You are free to define your own extra tests in bridge.integration.test.ts (or any other integration test file) for more advanced tests that would not be covered by the bridge generic tests.

Testing the transaction broadcast with the bot

Transaction broadcast is an exception, it is tested differently, by a tool that we call “the bot”. See below.

Requirements

  • Docker
  • An elf of the Nano app for LNS (create a empty folder with like : <device>/<firmware version>/<appName> example nanos/1.6.1/mycoin. The build of your Nano app must have the following format: app_VERSION.elf, for example app_1.2.3.elf)
  • Some currencies of the coin

What is this testing?

We are testing the broadcast part and sync part.

How it works

pnpm cli:run cleanSpeculos &amp;&amp; SEED="generate a seed for testing" COINAPPS="/path/to/coin/apps/folder" pnpm cli:run bot -c mycoin
  • Generate a 24 words SEED, iancoleman.io/bip39/. Use this seed for testing purpose only, then use the command before to have an adresse and send some currencies into it

  • The bot will execute each scenario if it met the requirement, then it will wait until the sync find the broadcasted transaction

  • You also need to specify how the bot will react when he encounter certain screen, create speculos-deviceActions.ts

How to define a test

speculos-deviceActions.ts

It is required to know every screen that your nano app contains, it will use the title of the screen then optionally check if the expectedValue of that screen is what it expects, then eventually execute the button action.

title : name of the screen title
button: "Rr" for the bot to push the Right button of the nano || "Ll" same for left || "LRlr" same but for both
expectedValue: string of what we want to compare

You can use the following example to help you start to write how the bot will react :

import type { DeviceAction } from "../../bot/types";
import type { Transaction } from "./types";
import { formatCurrencyUnit } from "../../currencies";
import { deviceActionFlow } from "../../bot/specs";

const expectedAmount = ({ account, status }) =>
  formatCurrencyUnit(account.unit, status.amount, {
    disableRounding: true,
  }) + " MCN";

const acceptTransaction: DeviceAction<Transaction, *> = deviceActionFlow({
  steps: [
    {
      title: "Starting Balance",
      button: "Rr",
      expectedValue: expectedAmount,
    },
    {
      title: "Send",
      button: "Rr",
      expectedValue: expectedAmount,
    },
    {
      title: "Fee",
      button: "Rr",
      expectedValue: ({ account, status }) =>
        formatCurrencyUnit(account.unit, status.estimatedFees, {
          disableRounding: true,
        }) + " XLM",
    },
    {
      title: "Destination",
      button: "Rr",
      expectedValue: ({ transaction }) => transaction.recipient,
    },
    {
      title: "Accept",
      button: "LRlr",
    },
  ],
});

export default { acceptTransaction };

specs.ts

You can check the following example to help you write your specs.

The bot will execute all the mutations if it doesn’t encounter an invariant.

Then it will execute all the updates of the Transaction object.

The bot will try to sign the transaction using instructions that you provided in speculos-deviceActions.ts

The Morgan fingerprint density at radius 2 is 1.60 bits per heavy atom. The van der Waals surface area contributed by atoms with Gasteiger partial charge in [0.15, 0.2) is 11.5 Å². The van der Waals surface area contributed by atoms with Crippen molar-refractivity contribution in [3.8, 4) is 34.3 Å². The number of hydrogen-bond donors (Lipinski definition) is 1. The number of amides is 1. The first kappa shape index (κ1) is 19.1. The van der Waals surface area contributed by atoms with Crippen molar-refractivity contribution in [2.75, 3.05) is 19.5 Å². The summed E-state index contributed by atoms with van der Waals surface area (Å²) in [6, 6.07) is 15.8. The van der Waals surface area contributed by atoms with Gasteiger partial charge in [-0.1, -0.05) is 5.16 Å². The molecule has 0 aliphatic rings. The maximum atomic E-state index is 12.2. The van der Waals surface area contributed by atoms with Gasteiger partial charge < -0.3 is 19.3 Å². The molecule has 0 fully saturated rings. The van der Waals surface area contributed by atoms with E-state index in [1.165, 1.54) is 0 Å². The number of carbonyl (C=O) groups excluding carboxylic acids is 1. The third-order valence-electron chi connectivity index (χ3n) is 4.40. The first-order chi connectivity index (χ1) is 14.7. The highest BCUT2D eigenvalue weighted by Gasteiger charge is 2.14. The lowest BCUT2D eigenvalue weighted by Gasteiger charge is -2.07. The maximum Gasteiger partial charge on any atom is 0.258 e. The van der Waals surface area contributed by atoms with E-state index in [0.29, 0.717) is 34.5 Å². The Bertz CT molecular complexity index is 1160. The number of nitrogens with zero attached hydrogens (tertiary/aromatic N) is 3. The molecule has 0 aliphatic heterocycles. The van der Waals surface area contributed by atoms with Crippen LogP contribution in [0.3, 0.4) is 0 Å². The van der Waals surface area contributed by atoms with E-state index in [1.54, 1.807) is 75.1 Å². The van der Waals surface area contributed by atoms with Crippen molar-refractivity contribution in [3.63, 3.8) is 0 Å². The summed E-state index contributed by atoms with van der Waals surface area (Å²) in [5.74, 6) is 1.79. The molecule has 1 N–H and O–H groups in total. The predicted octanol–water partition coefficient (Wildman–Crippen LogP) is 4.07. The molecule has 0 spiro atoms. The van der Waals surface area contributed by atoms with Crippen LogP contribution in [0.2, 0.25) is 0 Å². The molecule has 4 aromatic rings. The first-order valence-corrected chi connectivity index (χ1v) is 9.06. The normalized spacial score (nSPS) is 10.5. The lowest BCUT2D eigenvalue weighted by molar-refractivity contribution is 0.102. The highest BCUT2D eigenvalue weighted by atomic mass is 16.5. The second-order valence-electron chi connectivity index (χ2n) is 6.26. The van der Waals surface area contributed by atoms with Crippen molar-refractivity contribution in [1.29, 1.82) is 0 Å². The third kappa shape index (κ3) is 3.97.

Eventually it will broadcast the transaction in the blockchain and wait for the sync to find the operation and its optimisic version.

import expect from "expect";
import invariant from "invariant";
import type { AppSpec } from "../../bot/types";
import type { Transaction } from "./types";
import type { Account } from "../../types";
import { pickSiblings, botTest } from "../../bot/specs";
import { isAccountEmpty } from "../../account";

// Ensure that, when the recipient corresponds to an empty account,
// the amount to send is greater or equal to the required minimum
// balance for such a recipient
const checkSendableToEmptyAccount = (amount, recipient) => {
  if (isAccountEmpty(recipient) && amount.lte(minBalanceNewAccount)) {
    invariant(
      amount.gt(minBalanceNewAccount),
      "not enough funds to send to new account"
    );
  }
};

const mycoin: AppSpec<Transaction> = {
  name: "mycoin",
  currency,
  appQuery: {
    model: "nanoS",
    appName: "mycoin",
  },
  mutations: [
    {
      name: "move ~50%",
      maxRun: 2,
      transaction: ({ account, siblings, bridge, maxSpendable }) => {
        const sibling = pickSiblings(siblings, 4);
        const recipient = sibling.freshAddress;

        let transaction = bridge.createTransaction(account);

        let amount = spendableBalance
          .div(1.9 + 0.2 * Math.random())
          .integerValue();

        checkSendableToEmptyAccount(amount, sibling);

        const updates = [{ amount }, { recipient }];
        return {
          transaction,
          updates,
        };
      },
      test: ({ account, accountBeforeTransaction, operation }) => {
        botTest("account balance decreased with operation value", () =>
          expect(account.balance.toString()).toBe(
            accountBeforeTransaction.balance.minus(operation.value).toString()
          )
        );
      },
    },
  ],
};

export default { mycoin };

Optional parameters

Some optional parameters can be configured in the bot spec.

For instance you can customize the Nano app version using the appQuery object:

  // a query to select one nano app. the most up to date version is selected when fields aren't set.
  appQuery: {
    model?: DeviceModelId;
    appName?: string;
    firmware?: string;
    appVersion?: string;
  };
Important
You should force a specific Nano version only if mandatory, in general it is always better to let the bot target the latest version.

You can find the full list of available parameters here for AppSpec and MutationSpec.

Launch the test

To launch the test do:

pnpm common jest --runTestsByPath src/families/<mycoin>/bridge.integration.test.ts 

Replace <mycoin> with the name of your coin.